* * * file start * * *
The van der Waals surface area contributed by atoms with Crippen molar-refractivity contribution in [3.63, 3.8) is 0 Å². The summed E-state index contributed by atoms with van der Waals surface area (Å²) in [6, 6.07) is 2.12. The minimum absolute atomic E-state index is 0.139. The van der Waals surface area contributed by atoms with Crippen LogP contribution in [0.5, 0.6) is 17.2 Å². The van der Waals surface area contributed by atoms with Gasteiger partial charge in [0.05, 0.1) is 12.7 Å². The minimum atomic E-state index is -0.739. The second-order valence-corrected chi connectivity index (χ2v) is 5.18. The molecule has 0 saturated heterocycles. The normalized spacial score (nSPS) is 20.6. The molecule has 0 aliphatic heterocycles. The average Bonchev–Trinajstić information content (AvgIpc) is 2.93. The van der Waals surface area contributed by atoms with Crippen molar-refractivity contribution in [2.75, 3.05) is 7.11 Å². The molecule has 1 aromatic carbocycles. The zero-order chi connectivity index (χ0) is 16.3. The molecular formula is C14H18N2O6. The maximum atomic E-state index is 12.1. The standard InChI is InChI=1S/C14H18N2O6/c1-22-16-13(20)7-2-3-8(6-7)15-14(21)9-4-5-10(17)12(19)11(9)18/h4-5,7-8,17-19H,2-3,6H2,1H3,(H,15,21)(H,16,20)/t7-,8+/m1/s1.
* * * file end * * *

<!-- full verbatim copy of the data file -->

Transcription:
The van der Waals surface area contributed by atoms with Crippen molar-refractivity contribution in [3.63, 3.8) is 0 Å². The summed E-state index contributed by atoms with van der Waals surface area (Å²) in [6, 6.07) is 2.12. The minimum absolute atomic E-state index is 0.139. The van der Waals surface area contributed by atoms with Crippen LogP contribution in [0.5, 0.6) is 17.2 Å². The van der Waals surface area contributed by atoms with Gasteiger partial charge in [0.05, 0.1) is 12.7 Å². The minimum atomic E-state index is -0.739. The second-order valence-corrected chi connectivity index (χ2v) is 5.18. The molecule has 0 saturated heterocycles. The normalized spacial score (nSPS) is 20.6. The molecule has 0 aliphatic heterocycles. The average Bonchev–Trinajstić information content (AvgIpc) is 2.93. The van der Waals surface area contributed by atoms with Crippen molar-refractivity contribution in [2.75, 3.05) is 7.11 Å². The molecule has 1 aromatic carbocycles. The zero-order chi connectivity index (χ0) is 16.3. The molecular formula is C14H18N2O6. The maximum atomic E-state index is 12.1. The standard InChI is InChI=1S/C14H18N2O6/c1-22-16-13(20)7-2-3-8(6-7)15-14(21)9-4-5-10(17)12(19)11(9)18/h4-5,7-8,17-19H,2-3,6H2,1H3,(H,15,21)(H,16,20)/t7-,8+/m1/s1.